Doctors may be prosecuted if their laptops are stolen

Doctors may be prosecuted if their laptops are stolen
Doctors may be prosecuted if their laptops are stolen

  This message is in MIME format.  The first part should be readable text,
  while the remaining parts are likely unreadable without MIME-aware tools.

Content-Transfer-Encoding: QUOTED-PRINTABLE

By Frances Gibb
Legal Editor
The Times
November 15, 2007

Doctors who have laptops containing patients=E2=80=99 records stolen from their 
cars could end up in court.

Richard Thomas, the Information Commissioner, said a =E2=80=9Cblatant breach of 
fundamental observation=E2=80=9D should attract criminal penalties.

He told the Lords=E2=80=99 Constitution Committee that this was a new criminal 
offence being sought to enforce compliance with data protection laws.

The offence would be for knowingly or recklessly flouting data 
protection principles. Offenders could be fined up to =C2=A35,000 in a 
magistrates=E2=80=99 court or unlimited sums in the Crown Court.

Mr Thomas said: =E2=80=9CIf a doctor, or hospital [employee] leaves a laptop 
containing patients=E2=80=99 records in his car and it is stolen, it is hard to 
see that is anything but gross negligence.=E2=80=9D

The commission can currently issue enforcement notices but these =E2=80=9Cdo not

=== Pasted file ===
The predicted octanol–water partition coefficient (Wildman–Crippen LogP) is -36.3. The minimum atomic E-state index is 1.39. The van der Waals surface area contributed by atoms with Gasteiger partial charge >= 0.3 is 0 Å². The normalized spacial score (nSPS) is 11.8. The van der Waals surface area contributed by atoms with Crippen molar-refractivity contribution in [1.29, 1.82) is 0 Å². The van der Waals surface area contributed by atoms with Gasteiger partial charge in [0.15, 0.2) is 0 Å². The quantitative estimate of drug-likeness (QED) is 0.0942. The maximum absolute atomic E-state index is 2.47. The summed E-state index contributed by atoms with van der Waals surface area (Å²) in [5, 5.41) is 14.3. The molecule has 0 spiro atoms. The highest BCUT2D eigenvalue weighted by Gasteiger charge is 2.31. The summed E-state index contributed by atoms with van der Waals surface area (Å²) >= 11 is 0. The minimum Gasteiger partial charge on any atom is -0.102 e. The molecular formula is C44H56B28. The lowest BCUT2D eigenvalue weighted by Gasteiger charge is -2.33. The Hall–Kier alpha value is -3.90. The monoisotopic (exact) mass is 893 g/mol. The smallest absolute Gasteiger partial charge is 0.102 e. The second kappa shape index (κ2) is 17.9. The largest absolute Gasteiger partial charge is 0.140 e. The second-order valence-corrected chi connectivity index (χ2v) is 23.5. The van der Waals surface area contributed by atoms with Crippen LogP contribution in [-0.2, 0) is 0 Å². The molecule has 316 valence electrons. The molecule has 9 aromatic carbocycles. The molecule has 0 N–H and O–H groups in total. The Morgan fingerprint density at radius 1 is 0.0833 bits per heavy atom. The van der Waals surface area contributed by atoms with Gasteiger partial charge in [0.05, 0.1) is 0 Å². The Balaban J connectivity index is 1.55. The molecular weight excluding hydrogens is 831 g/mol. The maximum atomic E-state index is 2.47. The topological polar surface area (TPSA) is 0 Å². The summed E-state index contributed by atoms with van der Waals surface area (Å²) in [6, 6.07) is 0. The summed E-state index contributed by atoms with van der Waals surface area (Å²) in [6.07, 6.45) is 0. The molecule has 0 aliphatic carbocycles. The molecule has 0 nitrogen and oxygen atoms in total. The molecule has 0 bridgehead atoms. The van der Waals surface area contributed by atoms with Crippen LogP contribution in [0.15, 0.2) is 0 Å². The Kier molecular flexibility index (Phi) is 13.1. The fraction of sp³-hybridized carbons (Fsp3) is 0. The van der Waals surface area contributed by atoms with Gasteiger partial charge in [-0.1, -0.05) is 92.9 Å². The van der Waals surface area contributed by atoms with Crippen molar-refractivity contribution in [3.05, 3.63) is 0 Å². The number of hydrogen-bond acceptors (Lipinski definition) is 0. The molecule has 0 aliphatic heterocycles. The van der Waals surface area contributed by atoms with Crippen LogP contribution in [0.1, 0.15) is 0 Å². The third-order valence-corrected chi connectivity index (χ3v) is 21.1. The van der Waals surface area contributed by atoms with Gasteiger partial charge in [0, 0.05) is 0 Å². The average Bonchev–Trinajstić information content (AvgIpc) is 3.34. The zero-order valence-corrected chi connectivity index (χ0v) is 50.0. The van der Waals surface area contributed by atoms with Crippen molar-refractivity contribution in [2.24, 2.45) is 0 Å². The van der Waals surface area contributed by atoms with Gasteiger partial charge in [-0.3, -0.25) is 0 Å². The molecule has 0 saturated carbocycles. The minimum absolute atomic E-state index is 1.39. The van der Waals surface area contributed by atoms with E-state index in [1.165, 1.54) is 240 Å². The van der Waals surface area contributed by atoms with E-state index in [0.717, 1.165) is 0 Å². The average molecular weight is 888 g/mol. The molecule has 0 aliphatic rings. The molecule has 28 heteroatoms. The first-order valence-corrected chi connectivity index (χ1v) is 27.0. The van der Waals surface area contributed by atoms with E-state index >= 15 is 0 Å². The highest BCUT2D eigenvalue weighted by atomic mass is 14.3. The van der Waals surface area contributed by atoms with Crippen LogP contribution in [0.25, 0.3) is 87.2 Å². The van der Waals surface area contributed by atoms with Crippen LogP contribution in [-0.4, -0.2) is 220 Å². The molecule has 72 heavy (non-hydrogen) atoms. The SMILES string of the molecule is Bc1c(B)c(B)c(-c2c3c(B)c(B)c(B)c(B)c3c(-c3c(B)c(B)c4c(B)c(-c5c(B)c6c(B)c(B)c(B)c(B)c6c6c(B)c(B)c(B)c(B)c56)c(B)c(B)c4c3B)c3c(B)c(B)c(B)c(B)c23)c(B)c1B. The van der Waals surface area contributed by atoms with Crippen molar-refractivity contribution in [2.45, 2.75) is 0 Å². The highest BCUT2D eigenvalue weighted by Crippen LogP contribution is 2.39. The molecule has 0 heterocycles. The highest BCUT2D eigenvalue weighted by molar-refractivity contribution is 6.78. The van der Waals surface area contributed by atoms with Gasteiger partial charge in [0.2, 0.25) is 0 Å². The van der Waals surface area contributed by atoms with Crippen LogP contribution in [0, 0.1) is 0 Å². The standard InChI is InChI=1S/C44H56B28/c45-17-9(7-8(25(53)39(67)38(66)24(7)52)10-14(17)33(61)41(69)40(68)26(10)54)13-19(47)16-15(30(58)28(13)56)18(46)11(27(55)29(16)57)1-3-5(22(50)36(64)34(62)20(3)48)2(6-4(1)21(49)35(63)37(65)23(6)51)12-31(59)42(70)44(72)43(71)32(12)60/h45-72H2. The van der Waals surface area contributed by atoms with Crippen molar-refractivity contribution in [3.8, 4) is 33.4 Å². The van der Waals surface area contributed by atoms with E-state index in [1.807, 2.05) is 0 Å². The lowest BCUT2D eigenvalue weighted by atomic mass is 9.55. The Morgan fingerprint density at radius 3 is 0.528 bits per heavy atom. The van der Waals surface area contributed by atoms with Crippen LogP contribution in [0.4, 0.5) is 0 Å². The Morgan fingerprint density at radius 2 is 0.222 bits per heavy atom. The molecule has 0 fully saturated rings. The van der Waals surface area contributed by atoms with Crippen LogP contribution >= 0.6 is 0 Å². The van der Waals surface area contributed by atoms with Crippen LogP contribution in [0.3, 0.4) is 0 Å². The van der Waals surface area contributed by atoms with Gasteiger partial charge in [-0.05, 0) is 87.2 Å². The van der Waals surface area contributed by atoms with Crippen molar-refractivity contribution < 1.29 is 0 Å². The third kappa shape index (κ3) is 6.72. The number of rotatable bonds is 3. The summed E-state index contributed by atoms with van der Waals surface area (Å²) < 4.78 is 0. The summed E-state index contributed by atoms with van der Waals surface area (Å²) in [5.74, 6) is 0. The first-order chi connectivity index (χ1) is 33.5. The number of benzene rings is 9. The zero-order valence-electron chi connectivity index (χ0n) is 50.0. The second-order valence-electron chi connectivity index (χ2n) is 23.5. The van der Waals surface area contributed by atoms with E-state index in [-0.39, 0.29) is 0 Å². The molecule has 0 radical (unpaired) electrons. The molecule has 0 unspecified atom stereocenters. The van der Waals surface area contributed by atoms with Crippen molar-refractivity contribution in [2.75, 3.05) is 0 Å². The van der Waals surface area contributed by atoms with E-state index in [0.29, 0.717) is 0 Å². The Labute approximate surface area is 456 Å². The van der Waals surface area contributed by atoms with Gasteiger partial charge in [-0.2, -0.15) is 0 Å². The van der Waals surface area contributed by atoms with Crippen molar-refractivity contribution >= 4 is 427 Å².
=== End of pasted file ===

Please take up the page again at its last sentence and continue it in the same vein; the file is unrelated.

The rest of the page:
impose any element of punishment for wrongdoing=E2=80=9D. But Lord Lyell of 
Markyate, a former Attorney-General, said it would be disproportionate 
to criminalise doctors for losing a laptop.

Mr Thomas said the intention was not to prosecute for a single incident, 
but that for gross negligence there was =E2=80=9Ca need to have some deterrent 
in place=E2=80=9D. He said anyone holding personal data should know the basics 
of =E2=80=9Cencryption=E2=80=9D to protect that material.

A second power being sought from the Ministry of Justice would enable 
the commissioner=E2=80=99s office to inspect companies without warning, instead 
of with consent, to monitor their compliance with data protection laws.

The commissioner told the committee that moves were in hand to identify 
children who might become the fifth of adults responsible for 80 per 
cent of crime. =E2=80=9CThis involves analysing circumstantial risk factors such 
as family members=E2=80=99 criminal records,=E2=80=9D he said. =E2=80=9CThis runs the real risk 
that children are stigmatised from an early age.=E2=80=9D

Content-Type: text/plain; charset="us-ascii"
MIME-Version: 1.0
Content-Transfer-Encoding: 7bit
Content-Disposition: inline

Visit InfoSec News 

Site design & layout copyright © 1986-2015 CodeGods